By: Dr. Josh Myers
David Webb is worth more than a billion dollars, yet I’m pretty sure you don’t know who he is. Webb is also a calculating killer and rogue CIA agent whose every move has been documented in print and on film. You don’t know David Webb because you probably know him better as his alter ego: Jason Bourne.
And despite that fact that I’m still waiting for at least one installment to be named Jason Bourne Again, the Bourne series of books and films offers an illustration of what the Bible asks us to do with regard to sin. As David Webb was so completely indoctrinated by the CIA that he fully assumed the identity of Jason Bourne, so too are we to “put off [our] old self, which is being corrupted by its deceitful desires . . . and to put on the new self” (Eph. 4:22 NIV). We ought to so fully identify with Christ that we choose to forget our former identity as a sin-sick person.
But what does this have to do with raising your kids?
The Problems Aren’t the Problem
The daily problems of parenting—I could list them, but even the Internet itself might not have enough room—aren’t the real problems of parenting. The real problem is what we each deal with as individuals: sin! We live in a fallen world that’s still in the process of being set right again. And we bring children into this world who are just as fallen as we are. (We’ve just had more time to cover up our fallenness.)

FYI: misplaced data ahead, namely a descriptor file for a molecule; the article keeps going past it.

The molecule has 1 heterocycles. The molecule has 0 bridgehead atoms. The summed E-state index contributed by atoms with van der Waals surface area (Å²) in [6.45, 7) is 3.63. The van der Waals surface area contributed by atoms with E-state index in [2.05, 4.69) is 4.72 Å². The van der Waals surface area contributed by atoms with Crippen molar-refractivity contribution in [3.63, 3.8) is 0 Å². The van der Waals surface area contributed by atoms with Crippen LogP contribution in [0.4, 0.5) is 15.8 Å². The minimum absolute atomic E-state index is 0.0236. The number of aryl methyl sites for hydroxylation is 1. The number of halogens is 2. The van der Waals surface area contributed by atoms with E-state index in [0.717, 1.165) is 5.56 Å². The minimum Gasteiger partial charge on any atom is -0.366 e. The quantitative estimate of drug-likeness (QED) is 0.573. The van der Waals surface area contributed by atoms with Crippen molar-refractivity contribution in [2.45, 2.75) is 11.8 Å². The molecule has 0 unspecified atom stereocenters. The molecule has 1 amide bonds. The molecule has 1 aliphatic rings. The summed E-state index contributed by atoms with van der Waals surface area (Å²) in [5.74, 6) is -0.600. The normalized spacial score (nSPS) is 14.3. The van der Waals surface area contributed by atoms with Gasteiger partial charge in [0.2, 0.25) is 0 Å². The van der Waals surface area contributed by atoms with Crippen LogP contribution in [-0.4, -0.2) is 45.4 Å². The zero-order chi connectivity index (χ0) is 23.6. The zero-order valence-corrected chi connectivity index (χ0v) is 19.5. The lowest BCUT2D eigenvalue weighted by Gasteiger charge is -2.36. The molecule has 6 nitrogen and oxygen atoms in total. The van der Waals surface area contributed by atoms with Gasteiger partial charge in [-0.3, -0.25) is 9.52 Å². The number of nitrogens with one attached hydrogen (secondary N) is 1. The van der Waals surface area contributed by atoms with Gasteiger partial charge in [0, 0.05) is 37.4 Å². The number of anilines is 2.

Paul calls us as Christians to put on “new selves” that are “created to be like God in true righteousness and holiness” (Ephesians 4:24). When’s the last time you used the words “true righteousness and holiness” to describe your kids? Or even yourself? It’s a tall order, and one that can’t be achieved by any means other than God’s grace through our faith in Jesus Christ.
As part of that ongoing redemptive work in your life to help you shed the “old self” and put on the new, I believe God wants us to parent our children so that they too can join in God’s work. As God works on you, God works through you and on your children too. As you begin to see your children’s hearts change and veer more toward God’s ways than disobedience, you’ll witness the creation of new agents of redemption.
Raising Agents of Redemption
Redemption means to free someone as well as to turn the bad into good. By freeing us from our enslavement to sin, God will redeem his creation in time and make it “very good” once again. In fact, the mind-numbingly cool thing is that he invites us into that redemptive process. I love how N.T. Wright says it in Surprised by Hope:
The early church believed that God was going to do for the whole cosmos what he had done for Jesus at Easter. So [much] for the sitting on clouds playing harps [view of heaven], as people often imagine, [instead] the redeemed people of God in the new world will be the agents of his love going out in new ways to accomplish new creative tasks, to celebrate and extend the glory of His love.
In other words, we don’t have to wait for heaven to be an agent of redemption. We can do that right now, and we can invite our children to be agents too.
Yet creating room for change will require change from you:
Parent your child’s heart, not his or her behavior.
I once counseled parents who had tried every known punishment to “encourage” their academically unmotivated teenager to try better at school: no tablet, no video games, no cell phone. Nothing worked. Even worse, the teenager revealed to me that he felt as if his parents didn’t even love him (which they did, deeply).